GBA Logo horizontal Facebook LinkedIn Email Pinterest Twitter Instagram YouTube Icon Navigation Search Icon Main Search Icon Video Play Icon Plus Icon Minus Icon Picture icon Hamburger Icon Close Icon Sorted

Community and Q&A

Good but realistic wall assembly for Climate Zone 6?

MaineAmanda | Posted in Green Building Techniques on

I’m spinning in circles on wall assembly for a small rectangular new house in Maine (climate zone 6) – Considering double-stud vs. 2×6 with exterior insulation (or ZIP R?). Have read lots of articles and looked at diagrams of “layers” for each, and can’t quite come to terms with:

— For double-stud and for 2×6 with exterior insulation — What is the simplest approach? In terms of the number of layers and framing/installation complexity? (see diagrams linked below)

— Assuming air sealing won’t be perfect (let’s be realistic) and it won’t have triple-pane windows (though I’ll look for higher-performance double-pane incl fixed windows) — Are double-stud walls overkill if those other pieces of the envelope aren’t quite as good?

— Is 2×6 framing with ZIP R-sheathing (insulation facing interior) a reasonable alternative?

I’d love feedback! Attaching diagrams with assumptions for each — Do I even have the “layers” right for simple construction?
(As I get feedback I will update “layers” in this version)

Please note – At this point I’m just trying to make the first decision of the general strategy, and don’t need to figure out the exact materials…However I’d like to avoid spray foam and XPS (at least). 

(Also there is no local building energy code – choose your own adventure!)

GBA Prime

Join the leading community of building science experts

Become a GBA Prime member and get instant access to the latest developments in green building, research, and reports from the field.


  1. Expert Member
    BILL WICHERS | | #1

    I like exterior rigid foam (using polyiso). It’s not that hard to do unless you go super thick, up over maybe 3” or so. You’d have a wall from the inside out something like drywall (use 5/8” here, much better than the usual 1/2” and very little difference in cost), studs and batts (I like mineral wool), plywood or OSB sheathing (I like plywood, either way detail it as an air barrier with a urethane sealant around the perimeter), exterior rigid foam ideally in two layers with seams staggered. I like the two layers to be different sizes. For 3” total thickness, I’d do a layer of 1/2” first and then a layer of 2-1/2” thick. The thicker foam is stiffer and helps to keep the inner foam and the overall foam layer flatter.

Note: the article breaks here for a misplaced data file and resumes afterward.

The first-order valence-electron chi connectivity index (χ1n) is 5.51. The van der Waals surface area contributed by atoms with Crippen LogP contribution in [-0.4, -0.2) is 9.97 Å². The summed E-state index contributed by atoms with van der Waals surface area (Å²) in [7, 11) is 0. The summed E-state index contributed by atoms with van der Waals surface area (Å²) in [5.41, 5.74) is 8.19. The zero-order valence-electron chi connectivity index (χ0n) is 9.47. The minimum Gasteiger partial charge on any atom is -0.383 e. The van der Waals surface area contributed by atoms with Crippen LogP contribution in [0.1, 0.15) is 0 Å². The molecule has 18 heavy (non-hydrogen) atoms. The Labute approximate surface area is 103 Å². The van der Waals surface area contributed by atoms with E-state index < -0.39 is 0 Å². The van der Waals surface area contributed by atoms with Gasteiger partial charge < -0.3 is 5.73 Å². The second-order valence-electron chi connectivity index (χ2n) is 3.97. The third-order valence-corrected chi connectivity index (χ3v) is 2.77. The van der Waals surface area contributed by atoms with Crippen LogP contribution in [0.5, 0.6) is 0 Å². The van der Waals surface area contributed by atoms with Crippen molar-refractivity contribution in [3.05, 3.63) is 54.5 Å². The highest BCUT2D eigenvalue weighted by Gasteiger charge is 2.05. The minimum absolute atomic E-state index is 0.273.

Install the interior drywall airtight as a belt and suspenders air barrier and also to limit moisture migration into the wall. Do all of this and you’ll have a pretty good wall assembly. There is nothing wrong with double stud walls, I just like to use exterior rigid foam, but I’ve only ever done retrofits and no new builds where double studs would have been an option. You’ll probably get some other replies with pros and cons of double stud walls too. The biggest downside with exterior rigid foam is probably the need for long screws to hit the studs through the foam layer, but that’s not really all that difficult in my experience.


  2. Ian_Schwandt | | #2


    I am designing a similar home (simple rectangle but 2000sqft with bedrooms in the basement) that I will be building for myself in Wisconsin, Zone 6. I will be doing most of the work with a few specialty subs. After a lot of research on assemblies I decided to go with the double wall assembly as discussed in Dan Kolbert's recent FHB article on double walls. I too will be going with standard double pane windows (window to wall ratio of about 18%) and shooting for 1ACH @ 50 pa for air sealing.